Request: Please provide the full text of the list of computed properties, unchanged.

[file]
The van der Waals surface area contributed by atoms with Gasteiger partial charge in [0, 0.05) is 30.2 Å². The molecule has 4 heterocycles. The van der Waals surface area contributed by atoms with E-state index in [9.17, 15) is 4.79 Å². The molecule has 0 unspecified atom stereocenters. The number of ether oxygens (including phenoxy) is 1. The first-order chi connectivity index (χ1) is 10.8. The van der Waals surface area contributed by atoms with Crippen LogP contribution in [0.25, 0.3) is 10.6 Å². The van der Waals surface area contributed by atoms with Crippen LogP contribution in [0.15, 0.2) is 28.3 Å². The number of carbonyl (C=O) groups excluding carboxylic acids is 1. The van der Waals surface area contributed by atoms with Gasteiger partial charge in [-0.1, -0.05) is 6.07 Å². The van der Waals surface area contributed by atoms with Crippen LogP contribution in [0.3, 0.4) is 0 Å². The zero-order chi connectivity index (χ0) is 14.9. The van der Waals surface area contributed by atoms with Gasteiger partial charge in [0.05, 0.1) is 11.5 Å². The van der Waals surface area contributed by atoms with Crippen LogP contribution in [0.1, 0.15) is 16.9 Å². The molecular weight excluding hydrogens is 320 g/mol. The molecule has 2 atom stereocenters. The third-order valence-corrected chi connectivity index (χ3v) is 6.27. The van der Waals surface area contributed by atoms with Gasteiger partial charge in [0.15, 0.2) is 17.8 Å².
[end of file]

The van der Waals surface area contributed by atoms with Gasteiger partial charge in [0, 0.05) is 30.2 Å². The molecule has 4 heterocycles. The van der Waals surface area contributed by atoms with E-state index in [9.17, 15) is 4.79 Å². The molecule has 0 unspecified atom stereocenters. The number of ether oxygens (including phenoxy) is 1. The first-order chi connectivity index (χ1) is 10.8. The van der Waals surface area contributed by atoms with Crippen LogP contribution in [0.25, 0.3) is 10.6 Å². The van der Waals surface area contributed by atoms with Crippen LogP contribution in [0.15, 0.2) is 28.3 Å². The number of carbonyl (C=O) groups excluding carboxylic acids is 1. The van der Waals surface area contributed by atoms with Gasteiger partial charge in [-0.1, -0.05) is 6.07 Å². The van der Waals surface area contributed by atoms with Crippen LogP contribution in [0.3, 0.4) is 0 Å². The zero-order chi connectivity index (χ0) is 14.9. The van der Waals surface area contributed by atoms with Gasteiger partial charge in [0.05, 0.1) is 11.5 Å². The van der Waals surface area contributed by atoms with Crippen LogP contribution in [0.1, 0.15) is 16.9 Å². The molecular weight excluding hydrogens is 320 g/mol. The molecule has 2 atom stereocenters. The third-order valence-corrected chi connectivity index (χ3v) is 6.27. The van der Waals surface area contributed by atoms with Gasteiger partial charge in [0.15, 0.2) is 17.8 Å².